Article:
In the wake of 3 natural disasters we now have an act of unthinkable violence in #LVNV. It’s time to stand together on common ground
— Chris Kennedy (@CKennedyCD3) October 2, 2017
As a seasoned telecommunications engineer, it’s one thing to sit in front of a monitor pounding on a keyboard in a warm, comfortable, secure, and locked building. “You have no idea what it’s like,” declared some of the field operations people. To bridge the gaps where understanding was lacking between teams, management implemented an effort called “Walk-A-Mile.” In other words, walk a mile in their shoes.
They were right. I didn’t understand. Trying to walk a mile in their shoes for a day was not enough as a network engineer. It wasn’t pouring down rain, hailing, snowing, or sweltering with blistering heat. In fact, I never stopped to consider that they may also have to face gunfire. Because it wasn’t enough, I chose to spend more time in their shoes. That was how I met my husband. He was an RF Technician contractor and he was willing to teach without judging me based on my identity properties.
“Make me a robot. Make me a robot. Make, make me cold.” – Tessa Violet
Excited about the job, when the flight hit the tarmac in Milwaukee, Wisconsin I practically ran to the rental car. My work partner (who is now my husband) and I drove to the first cell site. “Teach me the basics now while it’s the weekend so I can be prepared for Monday.” Little did I realize how much I would really learn that day.
Suddenly, FRRRRRRRRACK! rang through the air while we ducked behind the cabinets for a shield of protection listening for the hail of whizzing, “Fireworks right? That was fireworks?”
It began to thunder with lightning bolts that I have rarely seen in Washington. Then, the downpour started which turned into hail. Turning to my work partner, “Are there a lot of tornadoes here?” The response was a silent nod. Looking out the window at the few cars passing, it was noticeable how much faster they were driving. Away from where we were at. After the storm passed and the clouds drifted on, the tornado touched land a mile away.
The second site we went to was inner-city Milwaukee. We had six circuits to prepare with more than thirty feet of copper CAT-5 shielded twisted pair cable to connect. We also had to install a cable that is referred to as icky-pick. Most technicians dislike it because it’s icky. It was fascinating to me while I wondered how this gelatinous sticky substance could be worked with faster and better. A single site with six circuits took us eight hours until I worked enough of them to figure out how to shave the time in half.
Suddenly, FRRRRRRRRACK! rang through the air while we ducked behind the cabinets for a shield of protection listening for the hail of whizzing, “Fireworks right? That was fireworks?” I squatted to the ground ready to lay down on the gravel. My partner looked around to assess the situation since he was high enough to see. “Yeah, I think so.”
What seemed like a half-hour, being focused on our work, the sirens in the distance weren’t noticed. We kept working towards our goal to complete our task. More sirens in the distance echoed through the buildings, bouncing off of every object until it sounded like a cacophony of emergency response. I paused what I was doing with the sudden epiphany of what I was hearing. Those weren’t just police vehicles.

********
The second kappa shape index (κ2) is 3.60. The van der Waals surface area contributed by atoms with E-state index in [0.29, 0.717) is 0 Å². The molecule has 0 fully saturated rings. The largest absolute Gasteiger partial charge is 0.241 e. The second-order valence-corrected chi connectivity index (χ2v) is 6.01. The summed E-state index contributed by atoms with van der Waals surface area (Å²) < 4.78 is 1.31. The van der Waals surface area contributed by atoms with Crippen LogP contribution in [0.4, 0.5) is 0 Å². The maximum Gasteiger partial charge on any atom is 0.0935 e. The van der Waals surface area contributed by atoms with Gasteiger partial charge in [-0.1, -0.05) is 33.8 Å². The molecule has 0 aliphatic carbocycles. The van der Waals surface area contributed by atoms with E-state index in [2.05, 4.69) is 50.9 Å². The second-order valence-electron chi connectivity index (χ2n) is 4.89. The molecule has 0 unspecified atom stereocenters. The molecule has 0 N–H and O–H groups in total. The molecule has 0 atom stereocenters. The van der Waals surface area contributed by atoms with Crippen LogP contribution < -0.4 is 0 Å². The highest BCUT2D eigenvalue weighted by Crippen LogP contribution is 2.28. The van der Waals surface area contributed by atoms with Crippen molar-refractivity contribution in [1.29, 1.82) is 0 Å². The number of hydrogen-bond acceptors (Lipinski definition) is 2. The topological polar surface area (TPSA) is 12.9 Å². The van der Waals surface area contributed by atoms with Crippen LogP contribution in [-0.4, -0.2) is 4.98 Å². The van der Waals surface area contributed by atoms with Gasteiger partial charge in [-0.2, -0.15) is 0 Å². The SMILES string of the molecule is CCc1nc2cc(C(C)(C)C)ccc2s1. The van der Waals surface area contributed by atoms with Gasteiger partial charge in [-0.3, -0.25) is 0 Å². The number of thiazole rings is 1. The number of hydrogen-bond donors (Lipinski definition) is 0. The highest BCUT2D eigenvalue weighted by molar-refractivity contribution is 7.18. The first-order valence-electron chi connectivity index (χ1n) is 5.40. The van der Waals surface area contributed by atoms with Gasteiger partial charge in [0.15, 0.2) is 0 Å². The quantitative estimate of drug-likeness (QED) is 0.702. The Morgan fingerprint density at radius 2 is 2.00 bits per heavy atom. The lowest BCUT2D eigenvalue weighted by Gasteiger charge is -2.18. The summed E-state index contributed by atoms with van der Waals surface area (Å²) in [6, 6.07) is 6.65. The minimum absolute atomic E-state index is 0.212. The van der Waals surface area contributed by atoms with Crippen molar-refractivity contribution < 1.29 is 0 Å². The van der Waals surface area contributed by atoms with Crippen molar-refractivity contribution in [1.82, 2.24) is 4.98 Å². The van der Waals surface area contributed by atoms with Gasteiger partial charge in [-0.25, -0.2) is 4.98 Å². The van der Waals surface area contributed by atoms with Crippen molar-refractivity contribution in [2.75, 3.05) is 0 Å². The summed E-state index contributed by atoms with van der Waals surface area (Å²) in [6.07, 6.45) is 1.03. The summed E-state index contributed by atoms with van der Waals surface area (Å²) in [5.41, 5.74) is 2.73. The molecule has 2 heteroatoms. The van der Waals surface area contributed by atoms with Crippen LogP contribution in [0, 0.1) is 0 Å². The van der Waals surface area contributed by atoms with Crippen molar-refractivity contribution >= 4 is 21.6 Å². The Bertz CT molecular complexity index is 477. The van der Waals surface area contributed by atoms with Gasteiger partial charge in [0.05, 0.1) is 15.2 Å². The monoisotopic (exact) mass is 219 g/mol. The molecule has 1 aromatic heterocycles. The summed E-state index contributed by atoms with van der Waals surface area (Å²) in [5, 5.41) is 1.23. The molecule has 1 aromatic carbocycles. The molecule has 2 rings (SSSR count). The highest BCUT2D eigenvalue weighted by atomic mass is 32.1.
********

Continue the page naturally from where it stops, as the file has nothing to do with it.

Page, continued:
Standing up to stretch my legs after working the cable through the cabinets, I turned around to see two guys across the street wandering to the corner. They watched me as I walked towards the gate to peer down the street and what was happening. I could hear them commenting and laughing about my sudden interest from my work, oblivious to the world as the events were unfolding.
Peering past the gate, at the corner from the site is yellow crime tape strung across the roads. It wasn’t fireworks. Turning around I calmly wandered back to the cabinet and my partner looked down at me. “That wasn’t fireworks. That was rapid gunfire. Someone had a fully automatic weapon and someone is hurt. We need to speed this process up and get this job done,” as I sat back down to get back to business. He nodded in acknowledgment with equal calm and determination.
When we completed the site and returned to the hotel, I laughed and shared that this was a hell of a first day on the job. If it was intended to expose me to all of the elements that I have never considered were a part of this role, he was successful. My partner marveled at how detached my emotions were. It was a result of several years of abuse and control from several people. It was a default nature after a lifetime of trauma from deaths of loved ones and friends. It was my defense mechanism that I had honed as a skill to pretend that I was okay, everything was okay while my family members, friends, and co-workers insisted that nothing I was doing to cope was okay.
Several of my male colleagues touted me as ‘one of the guys’. “She’s not like the others,” they claimed. I took pride in that. I was proud that I could take a punch to the face and not shed a tear. I shoved any feeling that was a threat into the cracks and crevices of my bowels. The mask that I wore to be like the guys were praised while others were shocked with my tough girl exterior as comments were made to marginalize my gender.
Happiness and anger were the only two emotions I allowed. Big girls don’t cry. If we want to hang with the boys and their toys then we better ‘man it out’ and tough it out. Other female colleagues hated me or were intimidated by me. I didn’t have time to deal with all of that emotional nonsense. Work had to be done and the perfection is demanded. “Grow a pair.” I was wrong. I was horrifically and inexcusably wrong. That’s why I care. That is not being an example for change. To lead people forward, I must understand my mistakes and learn from them. I’m not perfect but I am learning.